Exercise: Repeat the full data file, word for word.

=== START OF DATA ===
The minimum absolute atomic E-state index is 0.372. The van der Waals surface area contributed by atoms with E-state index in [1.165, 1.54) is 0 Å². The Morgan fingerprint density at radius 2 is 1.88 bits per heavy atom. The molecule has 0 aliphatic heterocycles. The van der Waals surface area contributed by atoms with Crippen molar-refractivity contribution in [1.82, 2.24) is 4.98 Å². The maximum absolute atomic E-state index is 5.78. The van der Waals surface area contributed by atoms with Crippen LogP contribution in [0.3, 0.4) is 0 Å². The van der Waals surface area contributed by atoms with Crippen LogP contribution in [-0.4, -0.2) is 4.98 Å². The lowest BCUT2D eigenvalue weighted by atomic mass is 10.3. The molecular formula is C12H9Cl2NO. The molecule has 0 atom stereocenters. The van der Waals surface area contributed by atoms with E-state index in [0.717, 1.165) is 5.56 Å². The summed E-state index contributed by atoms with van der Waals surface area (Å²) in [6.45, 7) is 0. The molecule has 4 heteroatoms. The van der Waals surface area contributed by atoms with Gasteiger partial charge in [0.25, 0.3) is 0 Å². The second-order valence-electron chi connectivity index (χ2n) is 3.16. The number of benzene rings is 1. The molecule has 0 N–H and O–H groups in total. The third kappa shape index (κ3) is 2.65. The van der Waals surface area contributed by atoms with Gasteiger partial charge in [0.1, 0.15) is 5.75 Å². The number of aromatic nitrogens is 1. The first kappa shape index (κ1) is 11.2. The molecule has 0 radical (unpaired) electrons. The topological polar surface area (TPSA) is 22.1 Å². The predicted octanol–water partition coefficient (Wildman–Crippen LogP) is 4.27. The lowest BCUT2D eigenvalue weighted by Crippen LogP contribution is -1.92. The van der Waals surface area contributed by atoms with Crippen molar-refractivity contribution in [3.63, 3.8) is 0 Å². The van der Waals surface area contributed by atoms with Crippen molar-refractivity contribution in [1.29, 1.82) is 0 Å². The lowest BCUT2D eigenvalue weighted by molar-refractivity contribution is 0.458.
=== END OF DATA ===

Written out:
The minimum absolute atomic E-state index is 0.372. The van der Waals surface area contributed by atoms with E-state index in [1.165, 1.54) is 0 Å². The Morgan fingerprint density at radius 2 is 1.88 bits per heavy atom. The molecule has 0 aliphatic heterocycles. The van der Waals surface area contributed by atoms with Crippen molar-refractivity contribution in [1.82, 2.24) is 4.98 Å². The maximum absolute atomic E-state index is 5.78. The van der Waals surface area contributed by atoms with Crippen LogP contribution in [0.3, 0.4) is 0 Å². The van der Waals surface area contributed by atoms with Crippen LogP contribution in [-0.4, -0.2) is 4.98 Å². The lowest BCUT2D eigenvalue weighted by atomic mass is 10.3. The molecular formula is C12H9Cl2NO. The molecule has 0 atom stereocenters. The van der Waals surface area contributed by atoms with E-state index in [0.717, 1.165) is 5.56 Å². The summed E-state index contributed by atoms with van der Waals surface area (Å²) in [6.45, 7) is 0. The molecule has 4 heteroatoms. The van der Waals surface area contributed by atoms with Gasteiger partial charge in [0.25, 0.3) is 0 Å². The second-order valence-electron chi connectivity index (χ2n) is 3.16. The number of benzene rings is 1. The molecule has 0 N–H and O–H groups in total. The third kappa shape index (κ3) is 2.65. The van der Waals surface area contributed by atoms with Gasteiger partial charge in [0.1, 0.15) is 5.75 Å². The number of aromatic nitrogens is 1. The first kappa shape index (κ1) is 11.2. The molecule has 0 radical (unpaired) electrons. The topological polar surface area (TPSA) is 22.1 Å². The predicted octanol–water partition coefficient (Wildman–Crippen LogP) is 4.27. The lowest BCUT2D eigenvalue weighted by Crippen LogP contribution is -1.92. The van der Waals surface area contributed by atoms with Crippen molar-refractivity contribution in [3.63, 3.8) is 0 Å². The van der Waals surface area contributed by atoms with Crippen molar-refractivity contribution in [1.29, 1.82) is 0 Å². The lowest BCUT2D eigenvalue weighted by molar-refractivity contribution is 0.458.